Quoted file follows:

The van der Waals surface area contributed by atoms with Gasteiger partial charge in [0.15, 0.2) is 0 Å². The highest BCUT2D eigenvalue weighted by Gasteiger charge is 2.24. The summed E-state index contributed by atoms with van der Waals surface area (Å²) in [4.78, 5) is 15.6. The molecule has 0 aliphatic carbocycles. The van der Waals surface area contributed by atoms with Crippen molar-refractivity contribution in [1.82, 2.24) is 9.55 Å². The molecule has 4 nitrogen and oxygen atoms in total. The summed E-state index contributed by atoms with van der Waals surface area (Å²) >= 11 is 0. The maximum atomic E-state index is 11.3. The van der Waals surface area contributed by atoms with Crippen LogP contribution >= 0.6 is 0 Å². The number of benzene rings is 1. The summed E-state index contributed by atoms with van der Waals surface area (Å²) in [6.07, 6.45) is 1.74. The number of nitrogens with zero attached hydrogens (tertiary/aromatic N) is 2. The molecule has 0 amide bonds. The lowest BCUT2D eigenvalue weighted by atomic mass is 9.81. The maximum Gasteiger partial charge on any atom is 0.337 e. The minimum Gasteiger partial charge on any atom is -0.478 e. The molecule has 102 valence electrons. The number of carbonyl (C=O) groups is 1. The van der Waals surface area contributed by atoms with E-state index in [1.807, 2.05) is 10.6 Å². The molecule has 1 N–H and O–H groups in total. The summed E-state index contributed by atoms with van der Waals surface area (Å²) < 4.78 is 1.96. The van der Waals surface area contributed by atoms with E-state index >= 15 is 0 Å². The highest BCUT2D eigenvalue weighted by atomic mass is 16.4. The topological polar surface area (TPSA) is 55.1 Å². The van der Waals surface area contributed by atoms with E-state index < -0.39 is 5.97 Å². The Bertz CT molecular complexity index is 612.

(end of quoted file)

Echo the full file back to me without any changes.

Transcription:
The van der Waals surface area contributed by atoms with Gasteiger partial charge in [0.15, 0.2) is 0 Å². The highest BCUT2D eigenvalue weighted by Gasteiger charge is 2.24. The summed E-state index contributed by atoms with van der Waals surface area (Å²) in [4.78, 5) is 15.6. The molecule has 0 aliphatic carbocycles. The van der Waals surface area contributed by atoms with Crippen molar-refractivity contribution in [1.82, 2.24) is 9.55 Å². The molecule has 4 nitrogen and oxygen atoms in total. The summed E-state index contributed by atoms with van der Waals surface area (Å²) >= 11 is 0. The maximum atomic E-state index is 11.3. The van der Waals surface area contributed by atoms with Crippen LogP contribution >= 0.6 is 0 Å². The number of benzene rings is 1. The summed E-state index contributed by atoms with van der Waals surface area (Å²) in [6.07, 6.45) is 1.74. The number of nitrogens with zero attached hydrogens (tertiary/aromatic N) is 2. The molecule has 0 amide bonds. The lowest BCUT2D eigenvalue weighted by atomic mass is 9.81. The maximum Gasteiger partial charge on any atom is 0.337 e. The minimum Gasteiger partial charge on any atom is -0.478 e. The molecule has 102 valence electrons. The number of carbonyl (C=O) groups is 1. The van der Waals surface area contributed by atoms with E-state index in [1.807, 2.05) is 10.6 Å². The molecule has 1 N–H and O–H groups in total. The summed E-state index contributed by atoms with van der Waals surface area (Å²) < 4.78 is 1.96. The van der Waals surface area contributed by atoms with E-state index >= 15 is 0 Å². The highest BCUT2D eigenvalue weighted by atomic mass is 16.4. The topological polar surface area (TPSA) is 55.1 Å². The van der Waals surface area contributed by atoms with E-state index < -0.39 is 5.97 Å². The Bertz CT molecular complexity index is 612.